Asynchronous Execution in JavaScript

8 years ago -  

As you know browsers are typically single threaded, It means that the browser can only be doing either update the UI or executing JavaScript at any given time. It actually incapable of doing theme simultaneously.

As I mentioned when JavaScript is executing code, the UI is unable to respond to the user. So, our goal as a developer is to build a highly responsive UI. For doing that you could create smaller unit of work and use JavaScript timers to return execution to the next event in the queue:

function buffer(items, iterFn, callback) {
  var i = 0,
    len = items.length;
  setTimeout(function () {
    var result;

    for (
      var start = +new Date();
      i < len && result !== false && +new Date() - start < 50;
    ) {
      result =[i], items[i], i);

    if (i < len && result !== false) {
      setTimeout(arguments.callee, 20);
    } else {
  }, 20);

Assume that we want to pull down some data from the server, Then the data is going to be processed through an array loop, And we are going to build some DOM elements:

    ViewBag.Title = "Home Page";
@section scripts
        $(document).ready(function () {
            $.get('@Url.Action("Date")', function (result) {
                var html = '';

                buffer(result, function (item) {
                    html += '<li>' + item + '</li>';
                }, function () {

Also the action method is like this:

public JsonResult Date()
    var data = Enumerable.Range(0, 50000);

    return Json(data, JsonRequestBehavior.AllowGet);

The buffer method works like a charm but using setTimeout is considered to be a bad practice. So that’s where the Web Workers come into play.

Web Workers


Web Workers provide a simple means for web content to run scripts in background threads. The worker thread can perform tasks without interfering with the user interface. In addition, they can perform I/O using XMLHttpRequest (although the responseXML and channel attributes are always null). Once created, a worker can send messages to the JavaScript code that created it by posting messages to an event handler specified by that code (and vice versa.) This article provides a detailed introduction to using web workers.

Well, Web Wrokers bring background threading to browsers. It is a best option if you have intense processing that needs to happen in your browser. Since Workers run in another global context so there’s a few restrictions that you have to keep in mind, Here you can see the list of functions and classes available to Web Workers. So your favorite JavaScript library may not work with workers.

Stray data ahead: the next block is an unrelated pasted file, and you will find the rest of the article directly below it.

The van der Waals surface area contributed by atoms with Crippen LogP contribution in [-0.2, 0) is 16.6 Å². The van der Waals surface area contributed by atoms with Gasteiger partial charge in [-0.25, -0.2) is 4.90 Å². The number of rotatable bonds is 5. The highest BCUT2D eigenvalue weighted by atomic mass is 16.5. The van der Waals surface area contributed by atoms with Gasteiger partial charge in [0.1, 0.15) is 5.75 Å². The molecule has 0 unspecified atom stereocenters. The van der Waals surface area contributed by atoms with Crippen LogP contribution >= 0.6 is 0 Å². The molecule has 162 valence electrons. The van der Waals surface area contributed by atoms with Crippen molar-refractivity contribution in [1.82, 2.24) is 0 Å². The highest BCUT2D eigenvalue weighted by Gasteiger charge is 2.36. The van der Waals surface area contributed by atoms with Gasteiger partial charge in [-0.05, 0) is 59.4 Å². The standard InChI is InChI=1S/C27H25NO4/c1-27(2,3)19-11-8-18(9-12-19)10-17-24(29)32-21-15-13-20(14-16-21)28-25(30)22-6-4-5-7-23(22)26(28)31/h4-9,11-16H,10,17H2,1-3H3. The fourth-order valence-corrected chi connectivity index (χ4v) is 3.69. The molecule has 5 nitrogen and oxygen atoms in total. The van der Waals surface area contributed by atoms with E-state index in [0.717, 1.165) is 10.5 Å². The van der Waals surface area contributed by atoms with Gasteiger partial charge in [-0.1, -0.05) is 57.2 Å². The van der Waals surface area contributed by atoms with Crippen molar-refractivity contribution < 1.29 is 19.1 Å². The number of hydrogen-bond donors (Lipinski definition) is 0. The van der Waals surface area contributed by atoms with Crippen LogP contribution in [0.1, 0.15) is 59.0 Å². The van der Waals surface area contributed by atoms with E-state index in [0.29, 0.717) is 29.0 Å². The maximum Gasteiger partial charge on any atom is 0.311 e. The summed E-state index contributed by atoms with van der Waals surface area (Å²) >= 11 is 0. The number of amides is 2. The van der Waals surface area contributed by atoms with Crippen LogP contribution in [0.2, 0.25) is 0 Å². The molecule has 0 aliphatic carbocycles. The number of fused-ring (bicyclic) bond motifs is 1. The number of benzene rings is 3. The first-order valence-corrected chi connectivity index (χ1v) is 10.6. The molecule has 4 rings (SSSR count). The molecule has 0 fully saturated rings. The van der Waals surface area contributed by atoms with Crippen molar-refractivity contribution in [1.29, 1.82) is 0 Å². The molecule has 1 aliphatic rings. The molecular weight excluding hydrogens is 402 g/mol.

So let’s rewrite our example with Web Workers:

<ul id="result">Hello</ul>
@section scripts
        $(function () {
            var _worker;

            _worker = new Worker('@Url.Content("~/Scripts/getData.js")');
            _worker.addEventListener("message", messageHander, false);

            function messageHander(e) {


As you can see I instantiated a worker, Then I setup an event listener for message, So when data comes in from the AJAX call, we will inject the result into html of a container called result.
Here you see the worker:

function messageHandler(e) {
  if ( === "fetch") {

function fetch() {
  var xmlhttp = new XMLHttpRequest();
  xmlhttp.onreadystatechange = function () {
    if (xmlhttp.readyState == 4 && xmlhttp.status == 200) {
      var html = "";
      var res = JSON.parse(xmlhttp.responseText);
      for (var i = 0; i < res.length; i++) {
        html += "<li>" + res[i] + "</li>";
  };"GET", "/Home/Date", false);
addEventListener("message", messageHandler, true);

Inside the fetch content we used typical AJAX call because in Web Workers you can not use a third-party library it means that there’s no access to non-thread safe components, So you have to use a native XMLHttpRequest in your worker. Now if you run the code you will see that now that’s pretty fast even quite a bit faster than before.

You can see the sample code in the GitHub repository